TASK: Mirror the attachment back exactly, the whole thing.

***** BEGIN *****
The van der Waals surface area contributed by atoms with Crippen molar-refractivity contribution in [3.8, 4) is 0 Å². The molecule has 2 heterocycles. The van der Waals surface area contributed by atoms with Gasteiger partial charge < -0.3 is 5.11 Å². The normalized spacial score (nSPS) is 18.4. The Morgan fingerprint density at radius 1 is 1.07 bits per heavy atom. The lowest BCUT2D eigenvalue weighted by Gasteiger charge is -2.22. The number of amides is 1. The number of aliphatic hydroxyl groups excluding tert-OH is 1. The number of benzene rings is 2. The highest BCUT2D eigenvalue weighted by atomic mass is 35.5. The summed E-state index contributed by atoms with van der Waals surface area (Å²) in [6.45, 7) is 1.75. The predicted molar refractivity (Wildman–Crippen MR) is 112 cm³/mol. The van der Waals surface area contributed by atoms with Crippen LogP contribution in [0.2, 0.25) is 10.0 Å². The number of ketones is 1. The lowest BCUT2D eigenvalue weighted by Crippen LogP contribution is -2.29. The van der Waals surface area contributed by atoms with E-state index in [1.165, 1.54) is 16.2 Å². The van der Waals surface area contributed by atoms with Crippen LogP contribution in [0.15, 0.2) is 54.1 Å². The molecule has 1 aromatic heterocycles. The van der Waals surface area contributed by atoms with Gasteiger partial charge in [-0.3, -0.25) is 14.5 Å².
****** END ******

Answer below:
The van der Waals surface area contributed by atoms with Crippen molar-refractivity contribution in [3.8, 4) is 0 Å². The molecule has 2 heterocycles. The van der Waals surface area contributed by atoms with Gasteiger partial charge < -0.3 is 5.11 Å². The normalized spacial score (nSPS) is 18.4. The Morgan fingerprint density at radius 1 is 1.07 bits per heavy atom. The lowest BCUT2D eigenvalue weighted by Gasteiger charge is -2.22. The number of amides is 1. The number of aliphatic hydroxyl groups excluding tert-OH is 1. The number of benzene rings is 2. The highest BCUT2D eigenvalue weighted by atomic mass is 35.5. The summed E-state index contributed by atoms with van der Waals surface area (Å²) in [6.45, 7) is 1.75. The predicted molar refractivity (Wildman–Crippen MR) is 112 cm³/mol. The van der Waals surface area contributed by atoms with Crippen LogP contribution in [0.2, 0.25) is 10.0 Å². The number of ketones is 1. The lowest BCUT2D eigenvalue weighted by Crippen LogP contribution is -2.29. The van der Waals surface area contributed by atoms with E-state index in [1.165, 1.54) is 16.2 Å². The van der Waals surface area contributed by atoms with Crippen LogP contribution in [0.15, 0.2) is 54.1 Å². The molecule has 1 aromatic heterocycles. The van der Waals surface area contributed by atoms with Gasteiger partial charge in [-0.3, -0.25) is 14.5 Å².